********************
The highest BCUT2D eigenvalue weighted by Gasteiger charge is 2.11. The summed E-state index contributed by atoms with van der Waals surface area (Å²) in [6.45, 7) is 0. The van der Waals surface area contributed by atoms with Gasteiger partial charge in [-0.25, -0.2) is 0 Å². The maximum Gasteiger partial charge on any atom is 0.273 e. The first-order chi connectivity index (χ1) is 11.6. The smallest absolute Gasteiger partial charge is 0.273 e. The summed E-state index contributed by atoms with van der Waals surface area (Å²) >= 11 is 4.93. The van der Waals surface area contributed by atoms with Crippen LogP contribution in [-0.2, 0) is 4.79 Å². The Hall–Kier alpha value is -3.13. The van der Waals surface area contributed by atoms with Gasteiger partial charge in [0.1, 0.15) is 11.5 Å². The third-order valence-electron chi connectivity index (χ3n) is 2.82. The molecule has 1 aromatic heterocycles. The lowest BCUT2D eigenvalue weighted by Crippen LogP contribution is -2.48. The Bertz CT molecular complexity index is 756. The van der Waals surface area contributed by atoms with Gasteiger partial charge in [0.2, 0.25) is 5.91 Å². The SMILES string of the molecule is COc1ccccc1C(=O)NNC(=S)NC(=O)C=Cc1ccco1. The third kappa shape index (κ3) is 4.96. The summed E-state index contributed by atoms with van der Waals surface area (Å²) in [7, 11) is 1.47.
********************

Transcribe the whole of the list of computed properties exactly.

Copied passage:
The highest BCUT2D eigenvalue weighted by Gasteiger charge is 2.11. The summed E-state index contributed by atoms with van der Waals surface area (Å²) in [6.45, 7) is 0. The van der Waals surface area contributed by atoms with Gasteiger partial charge in [-0.25, -0.2) is 0 Å². The maximum Gasteiger partial charge on any atom is 0.273 e. The first-order chi connectivity index (χ1) is 11.6. The smallest absolute Gasteiger partial charge is 0.273 e. The summed E-state index contributed by atoms with van der Waals surface area (Å²) >= 11 is 4.93. The van der Waals surface area contributed by atoms with Crippen LogP contribution in [-0.2, 0) is 4.79 Å². The Hall–Kier alpha value is -3.13. The van der Waals surface area contributed by atoms with Gasteiger partial charge in [0.1, 0.15) is 11.5 Å². The third-order valence-electron chi connectivity index (χ3n) is 2.82. The molecule has 1 aromatic heterocycles. The lowest BCUT2D eigenvalue weighted by Crippen LogP contribution is -2.48. The Bertz CT molecular complexity index is 756. The van der Waals surface area contributed by atoms with Gasteiger partial charge in [0.2, 0.25) is 5.91 Å². The SMILES string of the molecule is COc1ccccc1C(=O)NNC(=S)NC(=O)C=Cc1ccco1. The third kappa shape index (κ3) is 4.96. The summed E-state index contributed by atoms with van der Waals surface area (Å²) in [7, 11) is 1.47.